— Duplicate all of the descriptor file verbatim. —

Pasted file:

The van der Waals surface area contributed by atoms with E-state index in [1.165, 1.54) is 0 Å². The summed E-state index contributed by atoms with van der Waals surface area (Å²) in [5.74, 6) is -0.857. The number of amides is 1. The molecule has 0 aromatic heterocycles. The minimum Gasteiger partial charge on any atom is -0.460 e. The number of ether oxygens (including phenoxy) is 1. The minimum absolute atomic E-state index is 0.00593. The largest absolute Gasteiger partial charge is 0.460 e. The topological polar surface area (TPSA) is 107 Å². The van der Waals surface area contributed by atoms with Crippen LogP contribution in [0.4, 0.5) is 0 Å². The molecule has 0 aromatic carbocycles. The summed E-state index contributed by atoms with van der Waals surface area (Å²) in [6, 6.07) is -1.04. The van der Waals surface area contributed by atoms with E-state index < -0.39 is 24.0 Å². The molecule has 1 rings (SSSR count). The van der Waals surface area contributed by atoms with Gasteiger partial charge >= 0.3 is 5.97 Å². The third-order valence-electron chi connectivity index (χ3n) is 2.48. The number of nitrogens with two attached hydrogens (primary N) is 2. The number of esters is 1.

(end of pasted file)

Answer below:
The van der Waals surface area contributed by atoms with E-state index in [1.165, 1.54) is 0 Å². The summed E-state index contributed by atoms with van der Waals surface area (Å²) in [5.74, 6) is -0.857. The number of amides is 1. The molecule has 0 aromatic heterocycles. The minimum Gasteiger partial charge on any atom is -0.460 e. The number of ether oxygens (including phenoxy) is 1. The minimum absolute atomic E-state index is 0.00593. The largest absolute Gasteiger partial charge is 0.460 e. The topological polar surface area (TPSA) is 107 Å². The van der Waals surface area contributed by atoms with Crippen LogP contribution in [0.4, 0.5) is 0 Å². The molecule has 0 aromatic carbocycles. The summed E-state index contributed by atoms with van der Waals surface area (Å²) in [6, 6.07) is -1.04. The van der Waals surface area contributed by atoms with E-state index < -0.39 is 24.0 Å². The molecule has 1 rings (SSSR count). The van der Waals surface area contributed by atoms with Gasteiger partial charge >= 0.3 is 5.97 Å². The third-order valence-electron chi connectivity index (χ3n) is 2.48. The number of nitrogens with two attached hydrogens (primary N) is 2. The number of esters is 1.